COL Leon Robert and CDR Steven Rankin discuss the expanding real-world roles and responsibilities that are placed on military entomologists in today's counterinsurgency and stability operations. Their experience is that the entomologist is involved more than ever before with an assortment of disparate military and government agencies and individuals, as well as nongovernmental international organizations. Beyond that, the entomologist must also be able to work among the de facto power structure in local areas to be effective. Their article discusses these experiences and successes, and offers recommendations as to how to better prepare military entomologists for this reality.
Dr Leopoldo Rueda and his coauthors describe another important role in the battle against vector-borne pathogens. Identification of the different vector species found in areas inhabited by our military is the first step in countering the threat. This article details the work on Guam and neighboring islands to ensure that the data on potentially harmful mosquitoes is as complete as possible. This is especially important in anticipation of the planned significant increase in military and civilian personnel on Guam in the next 5 years.
As with any war, the battle against vector-borne disease requires intelligence, in this case, surveillance records documenting mosquito species, dates, and locations where found. This data is important in planning effective mosquito control programs. The Army began collecting surveillance data for US military installations during World War II. Organized data from 1947 until the present exist and are available online. In their article, Dr Desmond Foley and his coauthors describe the ambitious project they undertook to map the entirety of that data in a state-of-the-art georeferencing system designed specifically for mosquito surveillance. Now the mosquito data can be analyzed within different parameters, including geography, climate, seasons, vegetation types and coverages, among others. Furthermore, this analysis tool may be used by all researchers and planners to develop preventive intervention strategies for mosquito-borne disease threats.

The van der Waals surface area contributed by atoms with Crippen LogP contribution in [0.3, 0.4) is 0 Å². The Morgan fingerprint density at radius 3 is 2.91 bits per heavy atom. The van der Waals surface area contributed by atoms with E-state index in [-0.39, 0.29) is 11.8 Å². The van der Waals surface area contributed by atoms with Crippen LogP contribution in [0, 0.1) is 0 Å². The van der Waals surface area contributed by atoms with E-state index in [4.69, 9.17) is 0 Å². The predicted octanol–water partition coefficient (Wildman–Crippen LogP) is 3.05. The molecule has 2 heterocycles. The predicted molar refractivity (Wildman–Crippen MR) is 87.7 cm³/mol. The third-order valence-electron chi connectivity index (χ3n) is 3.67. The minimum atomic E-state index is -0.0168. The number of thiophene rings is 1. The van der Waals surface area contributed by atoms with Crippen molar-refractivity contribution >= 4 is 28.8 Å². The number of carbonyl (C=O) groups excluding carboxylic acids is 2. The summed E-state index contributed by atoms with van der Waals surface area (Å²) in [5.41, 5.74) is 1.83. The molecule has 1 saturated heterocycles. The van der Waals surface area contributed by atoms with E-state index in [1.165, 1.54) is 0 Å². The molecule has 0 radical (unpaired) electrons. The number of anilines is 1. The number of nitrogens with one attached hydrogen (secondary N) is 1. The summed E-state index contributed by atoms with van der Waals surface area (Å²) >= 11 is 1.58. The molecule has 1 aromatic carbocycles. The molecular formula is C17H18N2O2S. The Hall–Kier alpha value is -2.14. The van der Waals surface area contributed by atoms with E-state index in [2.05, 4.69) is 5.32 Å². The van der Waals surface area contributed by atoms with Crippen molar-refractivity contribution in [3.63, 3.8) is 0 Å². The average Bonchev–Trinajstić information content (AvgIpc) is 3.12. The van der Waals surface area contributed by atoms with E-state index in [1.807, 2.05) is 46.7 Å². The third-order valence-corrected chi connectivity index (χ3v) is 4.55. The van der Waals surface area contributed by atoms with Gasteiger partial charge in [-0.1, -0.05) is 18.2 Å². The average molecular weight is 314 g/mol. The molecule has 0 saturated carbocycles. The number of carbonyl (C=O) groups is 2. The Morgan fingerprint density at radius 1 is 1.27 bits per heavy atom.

Predictions of the risk of injury are important to force health protection planners. As part of an effort to determine if the risk of lower extremity injuries of Soldiers could be estimated using measurements of endurance, flexibility, strength, and power, LTC Deydre Teyhen and her team had to first assess the reliability and precision of those measurements performed by novice raters. Their article is a thoroughly referenced, detailed report of their measurement procedures, the data collected, and the statistical analysis of the results. This article is an excellent example of the high caliber of medical research and analysis that is the standard for AMEDD professionals.